Detained for making a documentary on Kurds in northern Iran, filmmakers flee to Kurdistan Region where they fear they are still not safe.
In May 2010, Shaho Nemati, 25, a cameraman, and Saber Kaka Hasan, 31, a social researcher, headed to northern Iran to finish their documentary film about Kurds who have lived in the area for about 200 years. As they arrived in Mazandaran, they were arrested by police and their equipment was seized. After they were questioned for several hours by police, they were released. Five days later, police called them and told them to come get their equipment and promise never to make an unlicensed film.
“In Iran, there is something called underground cinema, which means making films without government permission,” said Nemati, who is from Sina, a Kurdish city in western Iran. “If you work for the government or if the film is for the government, then the government grants you a licence; if not, the government does not give licenses. Iranian filmmakers are under a lot of pressure.”
Nemati and Hasan decided that only one of them should go to Mazandaran to get back the equipment. “Everything about the Islamic Republic is suspicious,” said Hasan, who is from Mahabad, a Kurdish city in western Iran. They thought it better one of them to be outside in case something happens. Hasan decided to go and told Nemati that if he called him and spoke in the Kurdish Mahabdi dialect, it means things are not OK and he has been arrested. Indeed, as Hasan arrived at the Mazandaran police station, he called Nemati and talked to him in Mahabadi. Hasan was arrested by the police and immediately transferred to Iranian security headquarters in Talsh, a city close to Mazandaran. “At first, the security forces accused me of being Western countries’ agent, but when I told them that my film is about Kurds, they accused me of being Kurdish parties’ agent.”
He noted: “The documentary was not against the Iranian government – it was just a historical film.” The film was about Kurdish people from western Iran who immigrated to northern Iran 200 years ago during Raza Shah. There are about one million Kurds living in the north; however, their children now do not know the Kurdish language and they have very little information about Kurds.
Besides Hasan, security forces arrested three people for helping him to make the film; their names area Ali Raza Yaqubi, Siawashi Beqani and Muhsini Ali Muradi. He said he deeply felt sad for them: “They just helped me find elderly Kurdish women and men so that I could interview them.” Hasan was detained for seven months with Yaqubi, Beqani and Muradi in Talsh. “They [security cadres] tortured me physically and psychologically,” he said. After seven months, Hasan was released on bail because he was very sick and security told him that at the end of February they would face trial and must attend.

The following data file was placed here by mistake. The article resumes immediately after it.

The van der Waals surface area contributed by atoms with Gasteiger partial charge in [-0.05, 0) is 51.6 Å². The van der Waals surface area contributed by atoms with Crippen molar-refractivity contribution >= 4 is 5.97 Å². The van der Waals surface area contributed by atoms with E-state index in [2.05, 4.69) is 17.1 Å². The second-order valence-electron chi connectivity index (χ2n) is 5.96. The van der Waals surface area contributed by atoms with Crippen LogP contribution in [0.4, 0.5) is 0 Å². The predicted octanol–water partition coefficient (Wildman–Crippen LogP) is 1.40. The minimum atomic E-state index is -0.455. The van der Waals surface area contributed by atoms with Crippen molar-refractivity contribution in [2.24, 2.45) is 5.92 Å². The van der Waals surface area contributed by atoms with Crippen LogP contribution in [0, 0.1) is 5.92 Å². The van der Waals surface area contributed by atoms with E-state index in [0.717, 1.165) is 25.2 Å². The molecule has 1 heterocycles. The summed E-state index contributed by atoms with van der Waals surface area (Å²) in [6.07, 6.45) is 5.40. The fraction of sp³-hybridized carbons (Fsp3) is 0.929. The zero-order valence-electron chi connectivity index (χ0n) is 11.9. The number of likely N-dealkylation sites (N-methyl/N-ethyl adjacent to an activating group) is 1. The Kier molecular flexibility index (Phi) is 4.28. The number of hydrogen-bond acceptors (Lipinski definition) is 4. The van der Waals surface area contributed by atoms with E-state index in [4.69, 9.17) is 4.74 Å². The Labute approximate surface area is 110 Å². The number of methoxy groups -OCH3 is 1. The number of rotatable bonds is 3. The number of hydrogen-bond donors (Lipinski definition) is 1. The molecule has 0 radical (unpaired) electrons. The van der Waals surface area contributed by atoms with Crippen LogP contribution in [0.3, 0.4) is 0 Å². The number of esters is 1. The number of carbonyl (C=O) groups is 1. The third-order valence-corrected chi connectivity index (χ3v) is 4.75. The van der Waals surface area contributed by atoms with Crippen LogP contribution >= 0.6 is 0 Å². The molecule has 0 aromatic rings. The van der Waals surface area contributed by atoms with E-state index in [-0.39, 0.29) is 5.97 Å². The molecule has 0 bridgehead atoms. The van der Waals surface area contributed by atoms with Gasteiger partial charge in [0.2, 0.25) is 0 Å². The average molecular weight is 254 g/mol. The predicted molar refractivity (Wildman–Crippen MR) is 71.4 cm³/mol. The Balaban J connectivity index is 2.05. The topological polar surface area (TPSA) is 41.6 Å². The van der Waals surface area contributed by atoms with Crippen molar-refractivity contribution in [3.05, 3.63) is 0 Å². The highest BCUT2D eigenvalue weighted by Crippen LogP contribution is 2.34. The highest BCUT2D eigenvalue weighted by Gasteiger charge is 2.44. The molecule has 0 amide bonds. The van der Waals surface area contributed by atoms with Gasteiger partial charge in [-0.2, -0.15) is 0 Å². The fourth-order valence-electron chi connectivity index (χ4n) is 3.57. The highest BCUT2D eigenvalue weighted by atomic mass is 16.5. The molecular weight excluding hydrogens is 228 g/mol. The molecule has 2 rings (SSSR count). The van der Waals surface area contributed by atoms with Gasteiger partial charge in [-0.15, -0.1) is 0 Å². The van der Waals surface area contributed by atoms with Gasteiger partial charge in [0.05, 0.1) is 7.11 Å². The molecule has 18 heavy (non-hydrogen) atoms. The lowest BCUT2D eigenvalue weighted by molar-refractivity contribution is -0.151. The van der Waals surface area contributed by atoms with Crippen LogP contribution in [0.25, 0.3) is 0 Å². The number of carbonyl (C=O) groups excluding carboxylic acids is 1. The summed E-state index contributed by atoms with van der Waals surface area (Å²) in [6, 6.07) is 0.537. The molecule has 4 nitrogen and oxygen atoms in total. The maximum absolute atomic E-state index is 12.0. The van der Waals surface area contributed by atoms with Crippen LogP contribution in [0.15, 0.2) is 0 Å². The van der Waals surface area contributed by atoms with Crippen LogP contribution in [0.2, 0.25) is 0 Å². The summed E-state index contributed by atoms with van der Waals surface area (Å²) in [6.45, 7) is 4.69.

Regarding Nemati, he was hiding in Tehran, the capital city of Iran, under a false name; meanwhile, Nemati wrote on his blog that he left Iran and went to Iraqi Kurdistan so that security would stop looking for him.
At the end of January, Nemati and Hasan arrived in Iraqi Kurdistan illegally via roads used by smugglers. Later, Hasan brought his wife and child to Iraqi Kurdistan. “We will not go back to Iran as long as this regime is in power,” Hasan told “The Kurdish Globe” while sitting with Nemati beneath Erbil citadel in Erbil city. “We think we will be sentenced for 10 to 15 years,” he added.
What hurts Nemati and Hasan most is that the three people who helped them, Yaqubi, Beqani and Muradi, are still in prison. Iranian security told their families that they will not be released until Nemati and Hasan are arrested. Moreover, the parents of Nemati and Hasan are under a lot of pressure; several times security raided their parents” homes, demanding they disclose their sons” whereabouts.
Nemati and Hasan say they don’t feel very safe in Iraqi Kurdistan as the presence of Iranian security agents is strong in Kurdistan Region.
The Kurdish Globe
20 February 2011